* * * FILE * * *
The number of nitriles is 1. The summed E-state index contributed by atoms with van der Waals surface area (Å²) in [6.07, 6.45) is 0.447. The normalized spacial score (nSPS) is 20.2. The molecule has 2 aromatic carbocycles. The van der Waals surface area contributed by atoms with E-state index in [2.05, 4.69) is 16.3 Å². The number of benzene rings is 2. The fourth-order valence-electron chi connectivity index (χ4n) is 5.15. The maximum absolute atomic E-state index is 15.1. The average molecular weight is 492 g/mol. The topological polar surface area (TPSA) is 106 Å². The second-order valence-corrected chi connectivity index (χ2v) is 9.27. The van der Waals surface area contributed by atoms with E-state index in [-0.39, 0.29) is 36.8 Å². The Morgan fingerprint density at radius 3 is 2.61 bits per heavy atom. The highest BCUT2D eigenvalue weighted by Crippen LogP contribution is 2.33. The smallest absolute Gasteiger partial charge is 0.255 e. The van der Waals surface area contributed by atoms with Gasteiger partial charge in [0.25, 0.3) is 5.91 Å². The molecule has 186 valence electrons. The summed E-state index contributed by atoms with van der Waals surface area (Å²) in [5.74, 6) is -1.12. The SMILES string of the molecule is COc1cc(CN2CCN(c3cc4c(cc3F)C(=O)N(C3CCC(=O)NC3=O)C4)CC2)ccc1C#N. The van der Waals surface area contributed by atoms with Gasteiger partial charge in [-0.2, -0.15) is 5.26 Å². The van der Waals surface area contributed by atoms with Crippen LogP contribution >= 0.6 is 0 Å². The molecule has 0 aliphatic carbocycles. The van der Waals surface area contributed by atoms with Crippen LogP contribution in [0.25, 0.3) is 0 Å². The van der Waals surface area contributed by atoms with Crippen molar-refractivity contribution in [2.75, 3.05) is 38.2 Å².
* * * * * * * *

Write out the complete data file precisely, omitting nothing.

The number of nitriles is 1. The summed E-state index contributed by atoms with van der Waals surface area (Å²) in [6.07, 6.45) is 0.447. The normalized spacial score (nSPS) is 20.2. The molecule has 2 aromatic carbocycles. The van der Waals surface area contributed by atoms with E-state index in [2.05, 4.69) is 16.3 Å². The number of benzene rings is 2. The fourth-order valence-electron chi connectivity index (χ4n) is 5.15. The maximum absolute atomic E-state index is 15.1. The average molecular weight is 492 g/mol. The topological polar surface area (TPSA) is 106 Å². The second-order valence-corrected chi connectivity index (χ2v) is 9.27. The van der Waals surface area contributed by atoms with E-state index in [-0.39, 0.29) is 36.8 Å². The Morgan fingerprint density at radius 3 is 2.61 bits per heavy atom. The highest BCUT2D eigenvalue weighted by Crippen LogP contribution is 2.33. The smallest absolute Gasteiger partial charge is 0.255 e. The van der Waals surface area contributed by atoms with Gasteiger partial charge in [0.25, 0.3) is 5.91 Å². The molecule has 186 valence electrons. The summed E-state index contributed by atoms with van der Waals surface area (Å²) in [5.74, 6) is -1.12. The SMILES string of the molecule is COc1cc(CN2CCN(c3cc4c(cc3F)C(=O)N(C3CCC(=O)NC3=O)C4)CC2)ccc1C#N. The van der Waals surface area contributed by atoms with Gasteiger partial charge in [-0.2, -0.15) is 5.26 Å². The van der Waals surface area contributed by atoms with Crippen LogP contribution >= 0.6 is 0 Å². The molecule has 0 aliphatic carbocycles. The van der Waals surface area contributed by atoms with Crippen LogP contribution in [0.25, 0.3) is 0 Å². The van der Waals surface area contributed by atoms with Crippen molar-refractivity contribution in [2.75, 3.05) is 38.2 Å².